Birding Tour Gabon: Complete Gabon — Rare Birds and Apes
Complete Gabon: Rare Birds and Apes
Gabon is a relatively undiscovered gem and hosts a great many difficult African bird species. This French-speaking country is located in Equatorial West Africa and complements our “bulge of Africa” tours much further to the north-west (Ghana being the usual destination we run in that part of the world, along with Senegal). While Gabon has no endemic birds, there are several tantalizing species such as African River Martin, Rosy Bee-eater, Vermiculated Fishing Owl, and various other Congo-basin species that are arguably more easily found here than anywhere else.
This tour is specifically timed to coincide with the arrival of the highly localized African River Martin into Gabon – we hope to encounter them breeding within Loango National Park (photo Niall Perrins).
Almost 70 percent of Gabon is still covered by pristine, primeval lowland rainforest, which is part of the appeal, and, with a country population of just 1.5 million people, these forests remain relatively untouched. The country also has a wide range of other habitats, not only tropical rainforest but also coastal lagoons, pristine beaches, large rivers and associated riverine vegetation, montane-type grasslands, and broken miombo woodland, all of which are home to a wide variety of fabulous birds. Gabon also boasts spectacular animals, and these still relatively untouched wildernesses (such as within the amazing Loango National Park, and the vast Lopé National Park) are home to the likes of(African) Forest Elephant, the striking Red River Hog, three species of crocodile, Western Gorilla and the iconic Mandrill, amongst others.
Mandrill is one of the special mammals we make a concerted effort to find on this tour
– with Mandrill trekking permits included in the cost of the tour (photo Hans Hillewaert- Wikimedia Commons).
Our well-designed, comprehensive Gabon tour visits all of the key birding sites and targets a great deal of the country’s many specials. Beginning in the coastal capital city of Libreville, we transit inland firstly to forested Lope National Park, followed by the wild open expanses of the Lekoni region and the Bateke Plateau, before moving onto the extremely wild and largely untouched forests of the greater Makokou area. The bulk of our birding will be lowland-forest-based birding, however, we will also ensure we explore some of the grasslands and associated woodland environments for a fine change. Among the many possible species, we hope to find such prized birds as Black-headed Bee-eater, Dja River Scrub Warbler, Congo Serpent Eagle, and Congo Moor Chat, amongst many other Congo-basin species, more easily sought here than anywhere else in their range. We then transit back to Libreville, and take a short domestic flight to the coastal wetlands, rivers, and surrounding forests of the greater Loango National Park. We conclude our tour here, seeking out the country’s more well-known specials, such as African River Martin and Rosy Bee-eater, along with others such as the rare Vermiculated Fishing Owl.
Unique to our tour are the unparalleled opportunities to see both Mandrill and Western Gorilla – for both of which we specially dedicate time to seeing and trekking on our tour.
Itinerary (17 days/16 nights)
Day 1. Arrival in Libreville
Today is your arrival day, and you are welcome to arrive at your leisure (there are no formal plans for birding today). Following your arrival into the Gabonese capital of Libreville you will be transferred to your hotel, where the tour will begin with a group dinner.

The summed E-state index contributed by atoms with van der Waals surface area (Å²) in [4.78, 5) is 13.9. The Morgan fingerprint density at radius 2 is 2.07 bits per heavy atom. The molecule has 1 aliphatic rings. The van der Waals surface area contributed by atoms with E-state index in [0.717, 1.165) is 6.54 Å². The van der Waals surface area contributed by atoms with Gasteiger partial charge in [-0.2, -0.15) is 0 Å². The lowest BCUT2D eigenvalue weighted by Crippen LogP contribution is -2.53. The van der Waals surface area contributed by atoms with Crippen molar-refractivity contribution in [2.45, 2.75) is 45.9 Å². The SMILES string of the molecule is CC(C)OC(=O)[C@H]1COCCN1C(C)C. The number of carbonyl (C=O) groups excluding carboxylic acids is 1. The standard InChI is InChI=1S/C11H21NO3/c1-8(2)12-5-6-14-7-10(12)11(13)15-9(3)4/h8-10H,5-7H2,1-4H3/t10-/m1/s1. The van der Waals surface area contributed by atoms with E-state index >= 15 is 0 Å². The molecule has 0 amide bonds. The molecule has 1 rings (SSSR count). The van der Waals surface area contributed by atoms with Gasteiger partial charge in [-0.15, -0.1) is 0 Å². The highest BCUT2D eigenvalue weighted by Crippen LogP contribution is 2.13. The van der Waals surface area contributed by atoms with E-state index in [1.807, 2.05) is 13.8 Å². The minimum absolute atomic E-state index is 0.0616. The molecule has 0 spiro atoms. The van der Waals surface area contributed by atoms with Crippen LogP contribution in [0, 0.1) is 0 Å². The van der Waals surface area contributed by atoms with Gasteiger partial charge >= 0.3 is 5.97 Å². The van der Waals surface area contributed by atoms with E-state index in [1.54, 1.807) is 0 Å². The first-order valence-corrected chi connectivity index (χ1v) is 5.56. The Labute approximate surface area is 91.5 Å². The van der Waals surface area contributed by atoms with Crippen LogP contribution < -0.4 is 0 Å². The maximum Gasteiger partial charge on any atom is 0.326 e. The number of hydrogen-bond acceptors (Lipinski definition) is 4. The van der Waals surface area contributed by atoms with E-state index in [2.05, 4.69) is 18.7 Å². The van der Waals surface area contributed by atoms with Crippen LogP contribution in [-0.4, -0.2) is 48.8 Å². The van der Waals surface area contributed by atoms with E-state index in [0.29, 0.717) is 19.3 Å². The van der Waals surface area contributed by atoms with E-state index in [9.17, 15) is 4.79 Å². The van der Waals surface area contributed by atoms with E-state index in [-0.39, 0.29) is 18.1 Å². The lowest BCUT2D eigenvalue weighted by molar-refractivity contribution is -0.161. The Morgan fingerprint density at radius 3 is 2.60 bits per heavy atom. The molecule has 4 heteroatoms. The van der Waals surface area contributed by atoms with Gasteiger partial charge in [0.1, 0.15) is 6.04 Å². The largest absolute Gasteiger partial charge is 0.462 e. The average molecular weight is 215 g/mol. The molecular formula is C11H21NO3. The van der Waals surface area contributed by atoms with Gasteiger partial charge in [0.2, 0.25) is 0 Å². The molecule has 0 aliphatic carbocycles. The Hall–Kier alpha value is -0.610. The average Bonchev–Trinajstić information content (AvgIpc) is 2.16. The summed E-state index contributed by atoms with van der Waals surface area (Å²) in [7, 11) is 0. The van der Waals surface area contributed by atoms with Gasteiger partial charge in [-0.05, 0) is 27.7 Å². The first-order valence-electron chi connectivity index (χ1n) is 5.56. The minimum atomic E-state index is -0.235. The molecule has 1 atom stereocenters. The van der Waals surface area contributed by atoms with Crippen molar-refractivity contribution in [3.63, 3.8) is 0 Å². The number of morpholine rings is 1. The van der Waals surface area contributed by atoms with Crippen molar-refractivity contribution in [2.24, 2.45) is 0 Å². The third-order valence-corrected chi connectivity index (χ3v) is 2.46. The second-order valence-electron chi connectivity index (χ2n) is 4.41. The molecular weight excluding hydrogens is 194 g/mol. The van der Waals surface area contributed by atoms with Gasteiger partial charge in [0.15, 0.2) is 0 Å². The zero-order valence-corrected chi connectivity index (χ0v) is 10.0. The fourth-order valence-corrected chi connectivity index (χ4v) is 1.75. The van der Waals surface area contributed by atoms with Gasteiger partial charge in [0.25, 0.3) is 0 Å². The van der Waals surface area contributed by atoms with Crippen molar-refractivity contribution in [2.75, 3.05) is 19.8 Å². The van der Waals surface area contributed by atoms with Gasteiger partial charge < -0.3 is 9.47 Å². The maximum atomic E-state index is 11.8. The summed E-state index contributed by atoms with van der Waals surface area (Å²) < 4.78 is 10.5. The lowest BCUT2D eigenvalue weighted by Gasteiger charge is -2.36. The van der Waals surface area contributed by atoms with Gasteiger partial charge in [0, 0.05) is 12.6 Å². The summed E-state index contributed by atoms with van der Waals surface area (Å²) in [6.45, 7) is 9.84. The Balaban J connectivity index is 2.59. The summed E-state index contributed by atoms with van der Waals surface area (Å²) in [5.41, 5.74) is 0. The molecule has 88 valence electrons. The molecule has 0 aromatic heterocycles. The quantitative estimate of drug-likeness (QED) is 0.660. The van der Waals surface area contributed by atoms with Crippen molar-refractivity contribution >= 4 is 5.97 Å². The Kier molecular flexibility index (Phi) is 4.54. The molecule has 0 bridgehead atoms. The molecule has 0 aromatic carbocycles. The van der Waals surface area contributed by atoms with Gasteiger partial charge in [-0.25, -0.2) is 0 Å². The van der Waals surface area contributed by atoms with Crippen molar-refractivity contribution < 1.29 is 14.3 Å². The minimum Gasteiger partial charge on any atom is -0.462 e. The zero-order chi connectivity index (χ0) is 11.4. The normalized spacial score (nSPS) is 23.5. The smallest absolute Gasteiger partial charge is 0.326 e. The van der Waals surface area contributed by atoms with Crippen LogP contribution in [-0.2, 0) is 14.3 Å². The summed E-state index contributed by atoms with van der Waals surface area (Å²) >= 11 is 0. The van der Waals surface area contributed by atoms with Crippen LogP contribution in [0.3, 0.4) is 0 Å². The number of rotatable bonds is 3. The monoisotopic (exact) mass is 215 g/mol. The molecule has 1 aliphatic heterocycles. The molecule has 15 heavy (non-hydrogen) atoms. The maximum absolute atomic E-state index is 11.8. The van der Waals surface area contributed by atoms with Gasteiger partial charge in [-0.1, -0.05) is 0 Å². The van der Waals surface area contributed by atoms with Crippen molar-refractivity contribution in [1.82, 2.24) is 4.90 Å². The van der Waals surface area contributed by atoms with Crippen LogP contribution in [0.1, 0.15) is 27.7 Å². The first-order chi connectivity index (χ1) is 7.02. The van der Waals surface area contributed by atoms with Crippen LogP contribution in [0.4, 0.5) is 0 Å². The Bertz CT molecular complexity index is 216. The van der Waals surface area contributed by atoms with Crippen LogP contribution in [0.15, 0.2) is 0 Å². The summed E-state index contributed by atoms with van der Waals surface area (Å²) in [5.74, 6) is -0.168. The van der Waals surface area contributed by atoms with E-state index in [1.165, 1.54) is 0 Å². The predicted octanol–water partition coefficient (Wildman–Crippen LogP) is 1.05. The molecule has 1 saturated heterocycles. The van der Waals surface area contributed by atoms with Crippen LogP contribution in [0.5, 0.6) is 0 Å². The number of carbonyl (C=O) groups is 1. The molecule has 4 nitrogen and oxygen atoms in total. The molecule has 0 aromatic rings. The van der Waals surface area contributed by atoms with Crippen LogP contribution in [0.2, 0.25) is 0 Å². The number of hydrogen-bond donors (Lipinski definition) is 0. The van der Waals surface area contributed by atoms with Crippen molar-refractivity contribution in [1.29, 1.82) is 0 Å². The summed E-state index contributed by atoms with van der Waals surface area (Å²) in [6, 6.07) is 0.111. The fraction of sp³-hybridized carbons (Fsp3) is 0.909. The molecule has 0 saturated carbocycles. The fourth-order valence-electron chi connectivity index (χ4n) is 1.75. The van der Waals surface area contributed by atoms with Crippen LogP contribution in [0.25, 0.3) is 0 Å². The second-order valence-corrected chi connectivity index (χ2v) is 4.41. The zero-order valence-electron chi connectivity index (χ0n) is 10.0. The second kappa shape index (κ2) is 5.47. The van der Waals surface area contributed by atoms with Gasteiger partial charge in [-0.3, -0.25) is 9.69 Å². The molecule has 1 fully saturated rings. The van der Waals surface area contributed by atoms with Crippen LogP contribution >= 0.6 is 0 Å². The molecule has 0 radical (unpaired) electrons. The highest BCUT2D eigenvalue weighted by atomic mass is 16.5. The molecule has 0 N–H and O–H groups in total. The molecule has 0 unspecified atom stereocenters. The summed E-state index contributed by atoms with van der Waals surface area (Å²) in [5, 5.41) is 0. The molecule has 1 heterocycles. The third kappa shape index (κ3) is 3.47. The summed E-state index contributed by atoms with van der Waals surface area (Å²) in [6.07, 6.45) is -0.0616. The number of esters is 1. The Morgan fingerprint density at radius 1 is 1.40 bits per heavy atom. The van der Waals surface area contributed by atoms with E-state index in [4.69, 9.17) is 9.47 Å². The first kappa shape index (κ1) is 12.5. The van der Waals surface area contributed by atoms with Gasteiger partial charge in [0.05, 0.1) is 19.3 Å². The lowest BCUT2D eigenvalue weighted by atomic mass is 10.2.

Overnight: Libreville hotel
The splendid Black Bee-eater occurs throughout the country.
Days 2 – 4. Birding Lopé National Park
We have a long transfer on Day 2, as we head for Lopé National Park, where we will spend three nights.
We will have two full days to explore Lopé National Park (along with some time during the afternoon of Day 2 as well). This is one of the biggest national parks in Gabon, offering a mix of rivers, bush savanna, open plains, and forest. Given the size of the reserve we will only be able to cover a fraction of it; however, we will access some of the most exciting areas in the reserve. In the open areas we will try for species such as Senegal Lapwing, Blue-breasted Bee-eater, Compact Weaver, and Red-headed Quelea, while arguably our biggest target will be the localized Dja River Scrub Warbler. In the forest and at the forest edges we will seek out Long-tailed Hawk, Red-chested Owlet, Lyre-tailed Honeyguide, and the superb White-crested Hornbill, among other more common species, while the rivers will see a suite of species likely, including White-crowned Lapwing, African Skimmer, and Rock Pratincole. Bat Hawks are also regular over the rivers in the evenings. We will also be sure to keep an eye to the sky for the sought-after Bates’s Swift.
White-crested Hornbills, with their amazingly long tails, frequent the forested sections.
The scarce Grey-necked Rockfowl does occur in the area; however, during the dry season (when we run this tour) it is rare and nearly impossible to see, and is perhaps more easily sought on our Cameroon tour, or in the wet season during January and February (we can arrange tours by special request). As such, we will not focus on this species during this tour. Amongst the many birds present here, we will watch out for Red-billed Dwarf Hornbill, Speckled Tinkerbird, African Shrike-flycatcher, Red-bellied Paradise Flycatcher, Brown-throated Wattle-eye, Western Black-headed Batis, Red-eyed Puffback, Fiery-breasted Bushshrike, Lowland Akalat, Yellow-lored Bristlebill, Chattering and Croaking Cisticolas, Lemon-bellied Crombec, Fraser’s Forest Flycatcher, Grey Tit-Flycatcher, Vieillot’s Black and Dark-backed Weavers, Splendid Starling, Superb and Reichenbach’s Sunbirds and Quailfinch.